In the fall quarter of 2017, NIU introduced a pilot series akin to the familiar “coffee and conversation” sessions frequently found at universities and colleges. The seminars bring together students, faculty, and IC members for informal classified and unclassified conversations featuring topical experts from inside and outside of the U.S. Government.
The aim of the program is to expose students, faculty, research fellows, and members of the IC to new or different lines of thought—or, put another way, to expand NIU’s intellectual life by informing research, encouraging reflection, fostering collaboration and sparking debate.
For its most recent instance of the series, NIU welcomed Dr. Paul Stares, the General John W. Vessey Senior Fellow for Conflict Prevention at the Council on Foreign Relations (CFR) and Director of CFR’s Center for Preventive Action. In a fascinating conversation with attendees from NIU and various IC agencies, Dr. Stares discussed anticipatory intelligence and its relationship to preventive engagement.
Dr. Stares drew upon historical case studies and parts of his recent book, Preventive Engagement: How America Can Avoid War, Stay Strong, and Keep the Peace, to explain his notion of “preventive foresight” and how it can aid “preventive engagement.” In the process, he underscored the importance of prevention—that is, assessing risks (in addition to just threats)—in maintaining U.S. security and continued influence on the world stage. Towards the end of his remarks, however, Stares noted that “preventive foresight must be institutionalized and well-resourced” for it to be effective. In his view, preventive foresight, if successful, has the potential to minimize the need for U.S. military engagements abroad.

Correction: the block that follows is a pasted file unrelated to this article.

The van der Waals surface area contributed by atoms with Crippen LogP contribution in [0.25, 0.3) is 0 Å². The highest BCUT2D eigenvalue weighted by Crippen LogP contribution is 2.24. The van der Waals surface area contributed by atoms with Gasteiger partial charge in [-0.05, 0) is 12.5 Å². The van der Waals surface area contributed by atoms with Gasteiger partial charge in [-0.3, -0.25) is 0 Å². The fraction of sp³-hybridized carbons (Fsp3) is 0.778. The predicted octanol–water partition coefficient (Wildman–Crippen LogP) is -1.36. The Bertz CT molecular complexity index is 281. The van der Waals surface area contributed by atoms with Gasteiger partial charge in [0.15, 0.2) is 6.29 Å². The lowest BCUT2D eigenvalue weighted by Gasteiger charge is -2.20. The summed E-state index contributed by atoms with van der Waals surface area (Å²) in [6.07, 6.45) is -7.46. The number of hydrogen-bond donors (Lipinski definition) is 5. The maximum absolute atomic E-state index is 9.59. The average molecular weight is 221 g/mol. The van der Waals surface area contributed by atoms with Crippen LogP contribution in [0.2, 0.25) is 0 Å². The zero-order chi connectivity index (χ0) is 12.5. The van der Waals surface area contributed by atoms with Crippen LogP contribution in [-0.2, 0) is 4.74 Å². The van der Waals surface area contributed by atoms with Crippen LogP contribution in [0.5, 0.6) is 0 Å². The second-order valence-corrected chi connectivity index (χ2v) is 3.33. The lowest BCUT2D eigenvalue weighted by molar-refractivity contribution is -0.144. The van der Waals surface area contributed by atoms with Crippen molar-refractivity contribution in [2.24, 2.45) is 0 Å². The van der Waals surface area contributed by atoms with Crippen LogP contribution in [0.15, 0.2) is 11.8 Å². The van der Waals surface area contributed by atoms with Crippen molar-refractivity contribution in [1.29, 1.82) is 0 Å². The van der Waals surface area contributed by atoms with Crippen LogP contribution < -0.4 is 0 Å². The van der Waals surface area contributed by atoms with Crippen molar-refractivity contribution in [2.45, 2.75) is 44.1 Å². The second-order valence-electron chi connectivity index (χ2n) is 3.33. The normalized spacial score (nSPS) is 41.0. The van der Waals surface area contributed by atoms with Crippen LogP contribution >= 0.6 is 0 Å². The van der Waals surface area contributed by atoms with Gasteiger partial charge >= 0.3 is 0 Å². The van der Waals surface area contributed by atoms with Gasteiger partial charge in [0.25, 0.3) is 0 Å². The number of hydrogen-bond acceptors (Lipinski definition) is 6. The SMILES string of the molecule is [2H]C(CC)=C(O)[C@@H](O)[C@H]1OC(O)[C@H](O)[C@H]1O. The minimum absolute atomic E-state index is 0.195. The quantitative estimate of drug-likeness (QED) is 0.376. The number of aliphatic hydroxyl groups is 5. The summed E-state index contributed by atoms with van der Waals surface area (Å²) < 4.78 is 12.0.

In addition to the seminar with Dr. Stares, this series has also already brought in specialists from the CIA, the Department of State’s Bureau of Intelligence and Research, and the Centre for Russia, Europe, Asia Studies (CREAS)—Brussels. Building upon this initial foundation, in 2018 NIU looks forward to bringing in more experts from think tanks, academia, the private sector, and the U.S. Government (both IC and non-IC) to discuss and debate a variety of national security topics—from regional issues and weapons of mass destruction to diplomacy, data science, drug interdiction and more.
This series is just one more way that NIU is encouraging critical thought, fostering intellectual discourse, expanding connections, promoting research, and institutionalizing education across the IC.
Interested in finding out more about these seminars or when the next event is scheduled? Contact NIU_Outreach@dodiis.mil for more information.